Aretha sang as someone keenly aware that songs are sequences of rhetorical moments. In the middle of the title track on her classic commercial breakthrough, I Never Loved a Man the Way I Love You (1967), a favorite moment of mine is when she raises her voice to emphasize the beginning of the second line: “The way you treat me is a shame/HOW COULD YA hurt me so bad?” before coming back down again to normal pitch.
As inflections go, it’s both naturalistic, reflecting where actual human speech might place the emphasis, and a surprise, contradicting the usual expectations regarding meter and delivery, turning it into an affirmation rather than a question. As read, the line is hurt and defiant, but she sings it as a triumph — the glee of a self-delighted singer savoring her vocal ability, along with the hard-won joy of shouting your suffering for all to hear.
You can hear her indomitability on “Get it Right” (1983), one of her shiniest productions with Luther Vandross, and a gorgeous example of the shimmering synth ambience that characterized so much ‘80s R&B. The liquid propulsion of the percussive rhythm guitar and snaky synth bass matches the impression of stacked keyboards, as ripples across the glassy electric surface imply endless depth beneath. The backup singers, mixed like a gospel choir, cry out with strategically timed exhortations (“Make it shout! Toss it turn you inside out! Never stop! We could take it to the top!”).
“Get it Right” is structured less as a progression between verse and chorus than a constantly shifting groove, layers upon layers of rhythm chants, drum fills, shouted demands, communal urges given collective voice. The track is an echo chamber, a hall of mirrors, the type a singer could easily get lost in, disappear into, you wouldn’t even notice, but Aretha won’t let it happen. She fights her way to the top throughout the whole song, clamoring to out-sing the backup singers, struggling to make herself heard as the aural center. She does so elegantly — another singer might have bellowed, but her soar is natural and assured. She feels the music’s energy and exceeds it with her own.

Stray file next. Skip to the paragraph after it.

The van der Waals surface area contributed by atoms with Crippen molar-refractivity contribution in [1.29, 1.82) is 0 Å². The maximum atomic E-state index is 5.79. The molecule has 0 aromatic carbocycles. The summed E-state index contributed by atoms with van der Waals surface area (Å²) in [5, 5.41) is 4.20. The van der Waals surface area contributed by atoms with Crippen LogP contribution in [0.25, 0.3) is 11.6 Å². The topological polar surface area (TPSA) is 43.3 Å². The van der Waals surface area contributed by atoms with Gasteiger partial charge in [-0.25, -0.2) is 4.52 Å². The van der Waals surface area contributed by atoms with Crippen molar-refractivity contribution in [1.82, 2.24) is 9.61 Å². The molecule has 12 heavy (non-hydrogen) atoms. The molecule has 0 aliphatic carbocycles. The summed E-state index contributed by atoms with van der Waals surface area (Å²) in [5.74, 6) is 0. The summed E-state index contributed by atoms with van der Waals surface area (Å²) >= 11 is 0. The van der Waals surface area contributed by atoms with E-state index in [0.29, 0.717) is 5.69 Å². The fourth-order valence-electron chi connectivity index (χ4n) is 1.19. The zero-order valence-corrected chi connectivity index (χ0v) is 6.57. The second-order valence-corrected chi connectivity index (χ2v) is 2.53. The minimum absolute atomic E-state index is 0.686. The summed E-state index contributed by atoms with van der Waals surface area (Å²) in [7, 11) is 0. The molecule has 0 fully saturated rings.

Describing Aretha’s vocal strategy in 1974, Robert Christgau wrote: “Aretha isn’t content to interpret a song. She has to possess it […] There is something desperate in her inspiration; she doesn’t have time for niceties, she just has to get it out there.” A product of gospel and the church, but also of her own musical and emotional instincts, that sense of triumphing over deprivation resonates in her singing, at the core of her mass appeal; it’s this quality that made her a superstar and then an icon in tandem with the civil rights movement in the ‘60s. To listen to Aretha Franklin is to observe a model of performed struggle. The energy she puts into her singing, the swooping dynamics and shouts, suggests the existence of something to overcome, and Aretha sings from a place of implicit insecurity and hardship. She lacks restraint because restraint is a privilege. Rather, her dignity and grace as a singer stem from her determination, her fervor, her strength of purpose, the totality of her commitment to giving every performance her all. It is one of American popular music and American black music’s miracles that her exuberant airing of suffering touched so many people and persisted for so long.
For newcomers to her catalog, who have a lot of exploring to do, I’d like to suggest a starting place. The canonicity and influence of her late-‘60s deep soul records is self-evident; if you know what soul music is, they’ll sound familiar even if you’ve never heard them before. My two favorite albums of hers directly followed that period, in the early ‘70s, when she was beginning to experiment with styles, playing around with her vocal approach, stretching the boundaries of her own voice and, by extension, the soul genre. Spirit in the Dark (1970) and Young, Gifted and Black (1972) are as beloved as her late-‘60s work among Aretha fanatics. As the love and the accolades and the hyperbole keep pouring in, these are ideal gateways.